I couldn’t quite believe my eyes when I woke up to see this piece of native advertising on my newsfeed. As much as it pains me to say, Golf Digest is probably the best known publication in the golfing world. That’s why their review of PXG is so surprising. Starting at $350-per-club, it’s hard to see the relevance of this brand to 99% of people who play.
“The new PXG 0311XF irons look to fill the lone, looming gap in the surreal excitement over the company’s line of near-$3,000-a-set irons,” writes Mike Statchura.
Right Mike, I’m going to have to stop you there. The only time PXG could ever produce “surreal excitement” is when you meet the cheese piece who uses their product.
Just imagine the type of chump who would pay five grand for a set of clubs. And it would be five grand because the irons total $3,500 (at least) and said chump would probably add a PXG driver, 3-wood and hybrid to their crazy investment.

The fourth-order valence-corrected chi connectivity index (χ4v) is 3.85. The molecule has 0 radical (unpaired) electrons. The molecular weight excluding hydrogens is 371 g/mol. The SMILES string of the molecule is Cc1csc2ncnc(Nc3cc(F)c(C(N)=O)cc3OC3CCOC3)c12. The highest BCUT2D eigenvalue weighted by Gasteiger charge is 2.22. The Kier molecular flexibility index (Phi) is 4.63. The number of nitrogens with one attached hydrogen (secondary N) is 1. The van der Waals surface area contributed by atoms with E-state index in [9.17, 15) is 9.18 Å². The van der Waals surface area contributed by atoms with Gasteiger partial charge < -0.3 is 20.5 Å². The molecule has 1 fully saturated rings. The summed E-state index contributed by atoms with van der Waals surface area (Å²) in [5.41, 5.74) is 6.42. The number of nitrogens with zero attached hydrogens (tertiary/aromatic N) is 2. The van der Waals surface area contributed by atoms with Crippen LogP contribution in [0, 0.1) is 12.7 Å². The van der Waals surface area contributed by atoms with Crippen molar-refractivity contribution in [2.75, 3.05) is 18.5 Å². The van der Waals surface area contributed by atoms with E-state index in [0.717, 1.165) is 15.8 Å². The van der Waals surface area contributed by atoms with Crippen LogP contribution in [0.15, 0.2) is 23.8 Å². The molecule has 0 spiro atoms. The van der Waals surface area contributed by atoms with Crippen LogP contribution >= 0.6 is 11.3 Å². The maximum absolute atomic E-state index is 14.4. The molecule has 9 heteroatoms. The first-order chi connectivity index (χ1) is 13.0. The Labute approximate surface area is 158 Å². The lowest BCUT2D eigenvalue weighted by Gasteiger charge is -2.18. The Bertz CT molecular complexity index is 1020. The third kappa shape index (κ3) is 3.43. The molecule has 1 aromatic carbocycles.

The review gets better: “To broaden its potential audience, could PXG make an iron that provided more forgiveness?”
Because let’s face it folks, the key to broadening PXG’s appeal lay in the creation of third product line, not in the inaccessibility of their pricing. After all, it was the absence of a blade-like cavity-based set of irons that prevented you from buying a set of PXGs in the first place, right?
What golf club review would be complete without a line of tech-based gibberish? “The PXG 0311XF also features a greater volume of thermoplastic elastomer in the internal cavity to maintain feel across the larger face area,” adds the earnest Mike Statchura.
“Internal cavity,” “maintain feel,” come on Mike, when your vocabulary wouldn’t be out of place on the back of a rampant rabbit it’s time to question the validity.
As you can probably tell I don’t much like PXG. I think their arrogance transcends any benefit they bring to the game. In fairness it’s a free market and they have no duty to the sport, but I still want to meet the amateur who thinks a set of PXGs will help their game.
I for one wouldn’t spend that amount money on anything I couldn’t a) drive, b) live in, or c) put through college.